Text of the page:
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Stock Strategist Industry Reports

European Banks' Equity Cushions Remain Thin

Regulatory capital ratios are improving, but tangible common equity ratios are stagnant.

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We've spent much of the past two years warning investors that relatively high and growing regulatory capital ratios obscure European banks' underlying thin cushions of tangible common equity. Little has changed on this front.

European banks' Core Tier 1 ratios continue to compare favorably with those of U.S. banks and are generally at or near the 10% level we see as a market-imposed target. Moreover, these ratios improved by about 150 basis points over the 21 months through Sept. 30--the average Core Tier 1 ratio among major European banks improved to 12.3% as of Sept. 30 from 10.8% at the end of 2010. Over this same period, the big four U.S. bank's common equity ratios improved only slightly more: They averaged 11.1% at the end of September compared with 9.4% at the end of 2010.

However, European banks' ratios of tangible common equity/tangible assets, after adjusting for differences between U.S. GAAP and IFRS accounting standards, vary significantly and have improved very little over time. On average, the TCE ratios of major European banks, as we calculate them, have improved only 30 basis points since the end of 2010. We have seen material improvement at only a few companies--Commerzbank's (CBK) TCE ratio has improved 255 basis points to 3.9% and UBS' (UBS) has improved 94 basis points to 5.0%, but Credit Agricole's (ACA) TCE ratio actually fell 18 basis points to 1.7%, still by far the worst among the European banks we cover.

In large part, the misleading combination of high regulatory ratios and low TCE ratios is a product of the way that Basel capital rules measure risk--the banks' hefty portfolios of sovereign debt, for example, are viewed as riskless and therefore the banks are required to hold no capital against them. Since the end of 2010, European banks have shifted further away from assets carrying heavy risk weightings into assets with lower ratings. Moreover, many banks have further reduced their risk-weighted assets, as measured by the Basel rules, by changing their models that measure risk--often without altering the underlying risks in any way. While we accept the notion of risk rating generally--clearly a delinquent credit card loan is more likely to experience losses than a U.S. Treasury bond, and more capital should be held against the riskier asset--we argue that the two measures should be viewed in tandem. In our opinion, no backward-looking system, such as regulatory risk ratings, can adequately capture the true risk inherent in the underlying probability distribution.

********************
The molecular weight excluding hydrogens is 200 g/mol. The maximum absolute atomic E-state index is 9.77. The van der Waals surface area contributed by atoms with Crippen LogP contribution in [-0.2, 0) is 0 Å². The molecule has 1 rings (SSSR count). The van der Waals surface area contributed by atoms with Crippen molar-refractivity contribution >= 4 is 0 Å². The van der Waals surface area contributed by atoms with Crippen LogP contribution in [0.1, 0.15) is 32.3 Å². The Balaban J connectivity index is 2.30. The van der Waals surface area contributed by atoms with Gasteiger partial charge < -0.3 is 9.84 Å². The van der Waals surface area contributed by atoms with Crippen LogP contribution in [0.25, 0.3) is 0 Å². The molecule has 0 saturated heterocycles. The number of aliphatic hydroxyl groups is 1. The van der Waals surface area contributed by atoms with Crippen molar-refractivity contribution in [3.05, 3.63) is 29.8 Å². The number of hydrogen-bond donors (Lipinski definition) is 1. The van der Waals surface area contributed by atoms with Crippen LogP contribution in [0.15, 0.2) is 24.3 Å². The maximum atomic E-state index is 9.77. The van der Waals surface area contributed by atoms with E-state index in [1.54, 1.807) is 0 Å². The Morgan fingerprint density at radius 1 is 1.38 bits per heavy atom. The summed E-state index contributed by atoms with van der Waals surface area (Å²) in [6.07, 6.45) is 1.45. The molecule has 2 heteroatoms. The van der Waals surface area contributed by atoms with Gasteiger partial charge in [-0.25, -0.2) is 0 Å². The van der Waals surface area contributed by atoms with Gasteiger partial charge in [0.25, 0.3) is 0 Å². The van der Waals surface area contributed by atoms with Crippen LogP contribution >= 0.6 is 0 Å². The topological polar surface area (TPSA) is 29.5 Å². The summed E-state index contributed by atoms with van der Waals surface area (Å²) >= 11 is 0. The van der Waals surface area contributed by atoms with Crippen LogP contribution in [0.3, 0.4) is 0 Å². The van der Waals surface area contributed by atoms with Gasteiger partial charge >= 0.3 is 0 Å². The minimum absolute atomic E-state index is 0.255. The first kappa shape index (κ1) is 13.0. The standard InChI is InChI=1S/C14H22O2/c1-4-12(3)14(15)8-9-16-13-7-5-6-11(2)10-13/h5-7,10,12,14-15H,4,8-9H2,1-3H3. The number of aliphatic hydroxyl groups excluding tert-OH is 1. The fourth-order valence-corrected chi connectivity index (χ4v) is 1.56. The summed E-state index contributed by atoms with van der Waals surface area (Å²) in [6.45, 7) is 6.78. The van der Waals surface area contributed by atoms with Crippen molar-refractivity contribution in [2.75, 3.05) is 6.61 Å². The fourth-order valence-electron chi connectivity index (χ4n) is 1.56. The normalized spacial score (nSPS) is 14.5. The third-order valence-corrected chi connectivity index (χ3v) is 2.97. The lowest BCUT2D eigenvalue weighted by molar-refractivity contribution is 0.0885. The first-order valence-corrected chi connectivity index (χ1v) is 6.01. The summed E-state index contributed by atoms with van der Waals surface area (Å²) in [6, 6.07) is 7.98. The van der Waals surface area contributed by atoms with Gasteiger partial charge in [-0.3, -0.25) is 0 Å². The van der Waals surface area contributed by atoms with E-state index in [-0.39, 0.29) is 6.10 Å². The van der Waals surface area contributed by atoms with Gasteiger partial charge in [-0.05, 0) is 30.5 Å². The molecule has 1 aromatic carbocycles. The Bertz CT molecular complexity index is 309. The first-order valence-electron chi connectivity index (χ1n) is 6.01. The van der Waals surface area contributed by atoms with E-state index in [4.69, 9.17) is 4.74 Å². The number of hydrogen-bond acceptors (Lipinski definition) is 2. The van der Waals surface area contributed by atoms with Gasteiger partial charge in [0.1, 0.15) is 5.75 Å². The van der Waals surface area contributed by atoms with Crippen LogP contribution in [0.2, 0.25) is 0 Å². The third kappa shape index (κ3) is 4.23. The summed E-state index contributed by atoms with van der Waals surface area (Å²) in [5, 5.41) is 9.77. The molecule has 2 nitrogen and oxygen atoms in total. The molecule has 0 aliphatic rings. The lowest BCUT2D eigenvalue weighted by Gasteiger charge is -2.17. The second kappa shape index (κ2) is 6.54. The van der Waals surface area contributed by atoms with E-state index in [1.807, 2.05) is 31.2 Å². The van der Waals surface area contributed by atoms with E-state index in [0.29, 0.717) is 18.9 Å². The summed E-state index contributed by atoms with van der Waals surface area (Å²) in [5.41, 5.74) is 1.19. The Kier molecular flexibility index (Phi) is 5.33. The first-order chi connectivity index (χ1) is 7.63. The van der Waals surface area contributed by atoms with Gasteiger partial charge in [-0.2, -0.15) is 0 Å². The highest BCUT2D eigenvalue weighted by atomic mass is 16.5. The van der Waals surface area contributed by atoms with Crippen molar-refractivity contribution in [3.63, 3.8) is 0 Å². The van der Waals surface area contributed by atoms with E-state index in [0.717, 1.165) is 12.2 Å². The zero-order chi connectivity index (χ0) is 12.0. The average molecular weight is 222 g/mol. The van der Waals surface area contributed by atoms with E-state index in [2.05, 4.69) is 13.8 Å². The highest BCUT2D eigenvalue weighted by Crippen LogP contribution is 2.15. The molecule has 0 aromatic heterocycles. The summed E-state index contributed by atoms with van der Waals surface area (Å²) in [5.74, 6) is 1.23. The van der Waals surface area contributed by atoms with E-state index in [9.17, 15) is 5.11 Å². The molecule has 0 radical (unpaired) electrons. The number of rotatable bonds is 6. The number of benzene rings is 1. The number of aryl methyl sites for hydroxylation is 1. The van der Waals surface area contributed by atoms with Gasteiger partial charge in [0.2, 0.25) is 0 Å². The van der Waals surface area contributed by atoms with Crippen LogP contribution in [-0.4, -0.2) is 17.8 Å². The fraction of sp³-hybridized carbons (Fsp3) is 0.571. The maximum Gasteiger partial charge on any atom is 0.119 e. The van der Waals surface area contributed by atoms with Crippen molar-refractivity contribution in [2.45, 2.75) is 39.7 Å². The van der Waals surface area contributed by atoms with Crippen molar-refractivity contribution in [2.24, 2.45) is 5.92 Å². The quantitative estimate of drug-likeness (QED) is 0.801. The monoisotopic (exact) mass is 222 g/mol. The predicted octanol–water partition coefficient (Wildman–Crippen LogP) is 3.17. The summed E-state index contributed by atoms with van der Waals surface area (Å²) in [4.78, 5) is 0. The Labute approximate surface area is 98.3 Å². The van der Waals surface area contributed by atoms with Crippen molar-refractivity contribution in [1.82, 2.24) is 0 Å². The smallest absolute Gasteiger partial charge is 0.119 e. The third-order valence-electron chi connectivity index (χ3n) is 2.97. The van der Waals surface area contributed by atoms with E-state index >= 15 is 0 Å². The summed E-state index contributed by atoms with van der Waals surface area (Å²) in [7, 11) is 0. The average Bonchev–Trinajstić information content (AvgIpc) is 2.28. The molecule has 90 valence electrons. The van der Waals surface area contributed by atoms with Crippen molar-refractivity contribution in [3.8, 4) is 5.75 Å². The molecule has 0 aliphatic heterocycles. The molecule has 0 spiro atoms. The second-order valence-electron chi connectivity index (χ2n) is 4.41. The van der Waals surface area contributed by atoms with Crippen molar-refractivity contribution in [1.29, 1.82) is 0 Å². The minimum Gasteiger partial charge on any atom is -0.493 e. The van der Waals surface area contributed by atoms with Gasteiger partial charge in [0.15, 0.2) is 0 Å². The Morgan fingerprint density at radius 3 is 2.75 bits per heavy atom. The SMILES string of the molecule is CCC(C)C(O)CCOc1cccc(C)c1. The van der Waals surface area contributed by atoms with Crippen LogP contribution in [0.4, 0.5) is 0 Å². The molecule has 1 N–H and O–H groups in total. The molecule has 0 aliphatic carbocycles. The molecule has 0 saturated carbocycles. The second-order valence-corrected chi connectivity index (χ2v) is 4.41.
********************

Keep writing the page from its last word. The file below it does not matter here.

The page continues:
Capital Levels May Provide a Roadmap to Future Dividend Payouts
While we think that the current low levels of tangible common equity at many European banks will mean low or no dividend payouts for many years, we think European bank investors seeking higher yields or a catalyst for stock price appreciation should look toward banks that meet our 5% TCE threshold, or are likely to do so in the near future, but are still paying crisis-level dividends.

In particular, we point to UBS, which already meets our 5% TCE target but is currently yielding just 0.7%. In fact, management has already indicated that the bank is likely to pay a material dividend as soon as 2014 or 2015. We also see significant potential for higher dividend payouts at Royal Bank of Scotland (RBS) and BNP Paribas (BNP). On the opposite side of the spectrum, we think investors in Credit Agricole, Credit Suisse (CS), and Deutsche Bank (DB) are unlikely to see attractive dividend payouts until at least 2017.

European Bank Prices Currently Provide Little Margin of Safety
Market prices for European banks have risen substantially since our last update, and major European banks are now trading at 105% of our fair value estimates and 105% of tangible book value, on average. In contrast, the big four U.S. banks, which are far less exposed to further turmoil in the eurozone, trade at 97% of our fair value estimates and only a slightly higher premium to tangible book value, 111%. We currently see the greatest value in some of our highest-quality names,  Julius Baer (BAER) and  Wells Fargo (WFC), which offer an average 16% discount to our fair value estimates and little risk of capital destruction. We think these offer far more value than similar but more highly leveraged European banks like Deutsche Bank, which is trading at a 12% discount to our fair value estimate and a 13% discount to tangible book value.

Erin Davis does not own (actual or beneficial) shares in any of the securities mentioned above. Find out about Morningstar’s editorial policies.